You make a very key point, that the solution worked as communication is via TCPIP – if the system had required access to physical cards or IO ports on the system hosting the Virtualisation engine (even in many cases USB) you probably would have been “out of luck”.

    If the comapny comes back and says it doesn’t want a Linux based solution, another way to go would be an MS Windows 7 Professional installation with the VirtualXP add-in – this will run an eCS 2.0 image as well if you create it under MS VirtualPC 2007 and transfer it. This avoids two levels of open source software, Linux and Virtualbox. Some Companies are not happy with Open source.

    I was not surprised to hear that the OS/2 image didn’t work – there are issues in memory addressing that conflict with some (but not all) virtualisation engines, these were addressed in eCS 2.0 RC7.

    Here’s a couple of useful reference URLs for virtualisation of eCS on various platforms:

    Refer to the following url for general information arounf virtualisation and OS/2 – eComstation.
    http://www.os2world.com/wiki/index.php/Virtual_Machines
    and here if you are looking to install under ESX
    http://ewiki.ecomstation.nl/eCSunderVMWareESXiHowto

    Cheers/2
    Ed.

  2. Interesting article – thanks.

    Naturally, it would be a good idea to keep track of the Warp 3 drivers which are
    a) redundant in a VM and
    b) out of date
    for future reference.

    Oh, and a small typo:
    “all things man-made eventually does” –> “all things man-made eventually do”.

  3. Very useful information. My former employer have an industrial scale pilot plant which is controlled by in-house developed software running under OS/2 Warp. Currently negotiations are under way to give the pilot plant a new life as an operator training system.
    Virtualisation will help in the transition.

  4. John Angelico (comment #3) re: the drivers …

    Specifically the drivers that are not needed in a VM are the SCSI drivers for the SCSI controller and disk in the “real” hardware system. However, one of the SCSI drivers named UNI09DRV.SYS is checked for by the control software. (We determined this is a SCSI driver by examining the file in a hex editor and seeing the string “UNI09 SCSI device driver” in the file.) One sees errors from the control software startup sequence if this check fails. So it was loaded to prevent the errors. That driver requires an ASPI driver. The ASPI driver used with the Warp 3 system is circa 1997 so we loaded the OS2ASPI.DMD driver that comes with eCS and everything loaded at that point.

    We are having to await approval from MIS at the client to proceed with testing the VM on-site while connected to the manufacturing system. Once that proves to work then I expect the project to get an okay for completion.

  5. Nice article.

    I’ve done this a couple of (hundred) times with Windows and linux based systems. We’ve even done it with a Windows 3.11 system. Another great tool for legacy windows 3.11 applications is dosbox. It allows you to install Windows 3.11 inside Windows xp for example.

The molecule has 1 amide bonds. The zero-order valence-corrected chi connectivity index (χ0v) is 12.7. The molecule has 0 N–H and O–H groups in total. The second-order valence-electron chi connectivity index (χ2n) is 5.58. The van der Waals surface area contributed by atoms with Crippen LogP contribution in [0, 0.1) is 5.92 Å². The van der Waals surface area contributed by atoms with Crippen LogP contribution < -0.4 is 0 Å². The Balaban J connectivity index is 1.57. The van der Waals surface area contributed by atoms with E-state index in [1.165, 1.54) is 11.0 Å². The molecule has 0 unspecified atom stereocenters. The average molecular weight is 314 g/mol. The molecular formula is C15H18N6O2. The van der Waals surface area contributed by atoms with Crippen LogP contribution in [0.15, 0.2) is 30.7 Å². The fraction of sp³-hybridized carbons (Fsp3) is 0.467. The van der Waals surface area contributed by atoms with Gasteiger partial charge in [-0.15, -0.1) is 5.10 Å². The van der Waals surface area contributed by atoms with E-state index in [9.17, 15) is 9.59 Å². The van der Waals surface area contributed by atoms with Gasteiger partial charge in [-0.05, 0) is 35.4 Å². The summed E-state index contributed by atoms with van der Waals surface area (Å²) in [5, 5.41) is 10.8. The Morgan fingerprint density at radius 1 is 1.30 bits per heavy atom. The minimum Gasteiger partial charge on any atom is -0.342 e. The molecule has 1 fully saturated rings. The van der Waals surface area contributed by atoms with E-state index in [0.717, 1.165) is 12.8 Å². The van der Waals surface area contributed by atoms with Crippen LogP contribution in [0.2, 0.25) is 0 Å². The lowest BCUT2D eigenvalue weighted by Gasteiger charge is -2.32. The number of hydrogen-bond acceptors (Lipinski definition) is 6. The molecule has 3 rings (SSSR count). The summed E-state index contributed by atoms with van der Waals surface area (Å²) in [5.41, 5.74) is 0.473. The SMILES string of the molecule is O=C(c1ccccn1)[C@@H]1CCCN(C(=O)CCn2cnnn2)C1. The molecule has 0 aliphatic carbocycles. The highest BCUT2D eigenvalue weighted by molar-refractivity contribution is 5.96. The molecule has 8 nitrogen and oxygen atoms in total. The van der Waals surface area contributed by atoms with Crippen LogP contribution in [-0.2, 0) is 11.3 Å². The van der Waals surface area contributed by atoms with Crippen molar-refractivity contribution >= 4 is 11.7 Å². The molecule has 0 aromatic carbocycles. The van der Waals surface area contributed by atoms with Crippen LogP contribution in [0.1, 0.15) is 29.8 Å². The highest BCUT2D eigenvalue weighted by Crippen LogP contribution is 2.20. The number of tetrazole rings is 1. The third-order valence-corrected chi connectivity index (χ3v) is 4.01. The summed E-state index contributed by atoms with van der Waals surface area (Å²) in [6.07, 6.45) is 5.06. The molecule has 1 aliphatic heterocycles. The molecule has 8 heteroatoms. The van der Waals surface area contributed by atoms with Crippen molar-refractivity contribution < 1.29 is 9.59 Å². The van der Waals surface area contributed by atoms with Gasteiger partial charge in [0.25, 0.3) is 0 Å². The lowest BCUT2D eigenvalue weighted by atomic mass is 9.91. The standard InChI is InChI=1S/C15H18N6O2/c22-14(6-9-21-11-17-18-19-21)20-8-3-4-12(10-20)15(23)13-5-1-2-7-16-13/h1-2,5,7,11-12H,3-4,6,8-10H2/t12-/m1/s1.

As for hardware, new hypervisors can share usb and even pci devices. This works very well although it limits the possibilities for High availability and live migrations. I’m using the KVM hypervisor with a windows 7 guest which sync’s with a HTC phone over usb.

    Other solutions include remote ip based usb hubs. These do require drivers inside the guest OS so support is very limited (linux and Windows).

  6. Whatever happened to OS/2? We still use it in Australia as the core system in a lot of automatic teller machines. A lot more robust than XP apparently !

  7. A brief follow-up. An on-site look at the actual hardware showed that the communication is done over serial, not ethernet. There is nothing quite like actually looking at the back of the controller PC to see what is used. The end-user did not know what it used and I did not insist on a picture. I know better than to think I have everything before going on-site. It rarely works out that I do in these experiments. Oh well, we are getting a serial card for the test PC and will see how it goes next time on-site.

    1. Checking to see if you have an update. We had tried to move to newer data systems in my lab but found that the older OS/2 systems communicated better, faster and used less file storage. We are attempting to set-up eComstation in a Virtual Box on Dell Optiplex 320 computers with Intel D processor running Windows XP. First, hiccough was request for AMD accelerator — does this mean that the accelerator just needs to be toggled on in the Intel Bios?
      We have also had some issues with failure of eComstation to recognize serial cards. Did you have any problems?
      Thanks

      1. Neal, et al,

        Unfortunately upper management pulled the plug on this project before we could get far enough to determine feasibility. Management decided that doing an end-run around the manufacturer to “reinvent the wheel” so to speak would not really solve the problem. It was decided to just go ahead with the expensive upgrade to their hardware from the manufacturer and acquire a new support contract in the process.

        Windows for the host? Really? I recommend using something more stable and less prone to malware than Windows for hosting any critical systems in virtual machines. I prefer Linux or FreeBSD for the host.

        That said, yes the BIOS setting for hardware acceleration must be enabled. For a virtual machine you need to make sure the host recognizes the serial card. The serial ports in the VM will be virtual ports redirecting to the real ports.